HIGHTOWER: John Deutch's "Punishment"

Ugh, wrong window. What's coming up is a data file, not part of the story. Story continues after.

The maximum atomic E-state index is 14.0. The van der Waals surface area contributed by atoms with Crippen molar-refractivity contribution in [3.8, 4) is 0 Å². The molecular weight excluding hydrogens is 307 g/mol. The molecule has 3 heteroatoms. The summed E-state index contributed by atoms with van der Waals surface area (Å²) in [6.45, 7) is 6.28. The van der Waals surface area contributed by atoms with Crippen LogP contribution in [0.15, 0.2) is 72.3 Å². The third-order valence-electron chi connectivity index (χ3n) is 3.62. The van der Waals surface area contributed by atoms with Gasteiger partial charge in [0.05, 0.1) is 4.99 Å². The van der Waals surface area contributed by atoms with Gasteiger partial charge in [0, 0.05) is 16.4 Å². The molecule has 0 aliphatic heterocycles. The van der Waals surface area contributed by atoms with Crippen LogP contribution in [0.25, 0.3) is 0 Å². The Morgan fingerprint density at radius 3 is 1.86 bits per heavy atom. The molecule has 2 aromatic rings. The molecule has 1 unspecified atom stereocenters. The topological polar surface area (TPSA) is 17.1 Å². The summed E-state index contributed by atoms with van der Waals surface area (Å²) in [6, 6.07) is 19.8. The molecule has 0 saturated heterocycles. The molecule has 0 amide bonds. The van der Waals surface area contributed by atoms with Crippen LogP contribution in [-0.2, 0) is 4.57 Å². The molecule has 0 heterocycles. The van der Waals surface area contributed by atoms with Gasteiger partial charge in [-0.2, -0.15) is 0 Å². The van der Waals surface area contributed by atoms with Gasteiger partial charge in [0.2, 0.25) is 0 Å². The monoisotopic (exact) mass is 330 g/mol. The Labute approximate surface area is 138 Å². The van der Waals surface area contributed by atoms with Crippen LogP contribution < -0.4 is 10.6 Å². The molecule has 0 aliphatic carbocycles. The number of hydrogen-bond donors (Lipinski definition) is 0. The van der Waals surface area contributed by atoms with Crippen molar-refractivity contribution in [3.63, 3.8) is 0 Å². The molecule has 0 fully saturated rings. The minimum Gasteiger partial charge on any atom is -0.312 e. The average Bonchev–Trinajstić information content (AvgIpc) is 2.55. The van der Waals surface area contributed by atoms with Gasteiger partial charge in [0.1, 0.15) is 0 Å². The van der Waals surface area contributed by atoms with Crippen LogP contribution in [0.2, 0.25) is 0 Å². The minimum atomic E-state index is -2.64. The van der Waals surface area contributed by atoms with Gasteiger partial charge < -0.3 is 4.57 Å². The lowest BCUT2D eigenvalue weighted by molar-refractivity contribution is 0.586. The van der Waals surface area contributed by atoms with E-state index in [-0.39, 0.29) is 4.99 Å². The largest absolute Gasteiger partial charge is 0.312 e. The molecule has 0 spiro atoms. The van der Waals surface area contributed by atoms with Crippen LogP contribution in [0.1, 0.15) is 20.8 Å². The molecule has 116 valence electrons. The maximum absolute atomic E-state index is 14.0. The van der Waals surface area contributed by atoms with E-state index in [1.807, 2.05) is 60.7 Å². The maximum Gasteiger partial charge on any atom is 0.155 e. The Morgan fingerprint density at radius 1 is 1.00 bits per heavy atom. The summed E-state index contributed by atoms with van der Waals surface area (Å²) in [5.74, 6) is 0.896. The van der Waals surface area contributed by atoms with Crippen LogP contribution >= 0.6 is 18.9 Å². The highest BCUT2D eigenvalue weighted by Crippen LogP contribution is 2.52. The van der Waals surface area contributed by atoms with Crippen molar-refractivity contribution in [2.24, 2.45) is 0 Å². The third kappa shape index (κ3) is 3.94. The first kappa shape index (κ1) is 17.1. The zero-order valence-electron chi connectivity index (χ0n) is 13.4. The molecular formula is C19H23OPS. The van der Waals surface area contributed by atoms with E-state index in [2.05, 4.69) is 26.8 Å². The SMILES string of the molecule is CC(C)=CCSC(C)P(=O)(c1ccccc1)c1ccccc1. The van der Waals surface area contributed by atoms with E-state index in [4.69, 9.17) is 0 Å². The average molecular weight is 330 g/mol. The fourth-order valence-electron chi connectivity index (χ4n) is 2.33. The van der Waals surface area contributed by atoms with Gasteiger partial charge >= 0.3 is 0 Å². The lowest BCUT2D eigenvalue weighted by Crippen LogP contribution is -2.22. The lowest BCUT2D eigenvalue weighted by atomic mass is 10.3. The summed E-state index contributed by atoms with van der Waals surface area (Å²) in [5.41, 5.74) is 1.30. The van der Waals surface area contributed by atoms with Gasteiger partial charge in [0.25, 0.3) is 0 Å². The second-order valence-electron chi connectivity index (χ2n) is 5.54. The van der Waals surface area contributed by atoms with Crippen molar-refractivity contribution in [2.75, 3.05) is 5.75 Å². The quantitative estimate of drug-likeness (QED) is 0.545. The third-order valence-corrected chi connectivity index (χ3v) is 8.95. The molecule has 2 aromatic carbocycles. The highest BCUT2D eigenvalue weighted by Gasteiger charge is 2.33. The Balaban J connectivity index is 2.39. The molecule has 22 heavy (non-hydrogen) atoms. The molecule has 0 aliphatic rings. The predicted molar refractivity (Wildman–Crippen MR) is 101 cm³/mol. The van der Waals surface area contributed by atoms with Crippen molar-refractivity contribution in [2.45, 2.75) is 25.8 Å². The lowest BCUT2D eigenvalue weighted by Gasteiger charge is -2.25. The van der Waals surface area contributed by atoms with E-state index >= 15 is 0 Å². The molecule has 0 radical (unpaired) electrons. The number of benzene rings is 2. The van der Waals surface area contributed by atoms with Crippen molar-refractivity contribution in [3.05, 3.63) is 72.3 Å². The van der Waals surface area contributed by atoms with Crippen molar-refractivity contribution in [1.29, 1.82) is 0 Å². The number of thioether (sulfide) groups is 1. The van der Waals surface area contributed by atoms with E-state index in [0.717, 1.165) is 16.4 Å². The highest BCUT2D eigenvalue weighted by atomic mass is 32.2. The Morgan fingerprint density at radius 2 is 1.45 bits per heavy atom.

Until about three years ago, John Deutch was head honcho of the CIA -- the man in charge of our nation's spy secrets. But the boss turns out to have been a pretty careless spook, having violated his own agency's security rules ... and the law.It seems that Deutch transferred some 200 of America's secret documents onto computers that he had in his home, including highly-sensitive memos to the president, as well as reports of covert intelligence operations. He kept his home computers linked to the Internet, meaning the classified information was readily available to hackers operating from anywhere in the world. You don't have to be James Bond to figure out that the personal computers of an ex-CIA chief are likely to draw some prying eyes.But, was Deutch prosecuted for reckless endangerment of our secrets, as any other agent would have been? Hardly. First, top officials at the CIA apparently tried to slow down any investigation into the Big Boss' illegal security breaches. But the truth came out, so Plan B was initiated. Its essence was to [quote] "punish" Deutch by revoking his top-secret security clearances. George Tenet, the current CIA chief who previously was Deutch's top assistant, announced that he had taken the "tough decision to indefinitely suspend" his former boss' clearances.Sounds tough, until you realize that others have received far harsher punishment for doing essentially the same thing. Also, his security suspension turns out to have had a fat loophole in it -- Deutch was quietly allowed to keep what officials call an "industrial clearance." You see, the former chief spook now is a well-paid consultant to such corporate military contractors as Raytheon, so his government pals allowed him to continue peeking at national secrets, enabling him to cash-in on his years at the CIA.This is Jim Hightower saying ... When you get in trouble at the CIA, it's not what you've done that counts ... but who you know.

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